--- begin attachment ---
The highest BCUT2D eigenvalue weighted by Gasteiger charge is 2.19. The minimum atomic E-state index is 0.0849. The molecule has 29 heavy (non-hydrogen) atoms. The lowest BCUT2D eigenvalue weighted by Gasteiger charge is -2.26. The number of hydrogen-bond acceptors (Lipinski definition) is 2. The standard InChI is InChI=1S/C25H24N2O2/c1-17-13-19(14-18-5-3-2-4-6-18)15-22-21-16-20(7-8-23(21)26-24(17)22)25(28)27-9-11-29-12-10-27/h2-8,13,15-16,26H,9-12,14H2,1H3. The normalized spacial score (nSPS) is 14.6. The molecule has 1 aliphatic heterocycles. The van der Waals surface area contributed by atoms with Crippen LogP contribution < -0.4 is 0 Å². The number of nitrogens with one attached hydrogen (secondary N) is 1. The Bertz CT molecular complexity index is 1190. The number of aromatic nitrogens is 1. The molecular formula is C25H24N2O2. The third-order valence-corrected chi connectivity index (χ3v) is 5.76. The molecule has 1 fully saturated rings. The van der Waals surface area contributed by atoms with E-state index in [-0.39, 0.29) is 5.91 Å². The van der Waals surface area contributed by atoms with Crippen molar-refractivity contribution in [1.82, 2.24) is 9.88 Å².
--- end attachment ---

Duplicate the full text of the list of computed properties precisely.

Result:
The highest BCUT2D eigenvalue weighted by Gasteiger charge is 2.19. The minimum atomic E-state index is 0.0849. The molecule has 29 heavy (non-hydrogen) atoms. The lowest BCUT2D eigenvalue weighted by Gasteiger charge is -2.26. The number of hydrogen-bond acceptors (Lipinski definition) is 2. The standard InChI is InChI=1S/C25H24N2O2/c1-17-13-19(14-18-5-3-2-4-6-18)15-22-21-16-20(7-8-23(21)26-24(17)22)25(28)27-9-11-29-12-10-27/h2-8,13,15-16,26H,9-12,14H2,1H3. The normalized spacial score (nSPS) is 14.6. The molecule has 1 aliphatic heterocycles. The van der Waals surface area contributed by atoms with Crippen LogP contribution < -0.4 is 0 Å². The number of nitrogens with one attached hydrogen (secondary N) is 1. The Bertz CT molecular complexity index is 1190. The number of aromatic nitrogens is 1. The molecular formula is C25H24N2O2. The third-order valence-corrected chi connectivity index (χ3v) is 5.76. The molecule has 1 fully saturated rings. The van der Waals surface area contributed by atoms with E-state index in [-0.39, 0.29) is 5.91 Å². The van der Waals surface area contributed by atoms with Crippen molar-refractivity contribution in [1.82, 2.24) is 9.88 Å².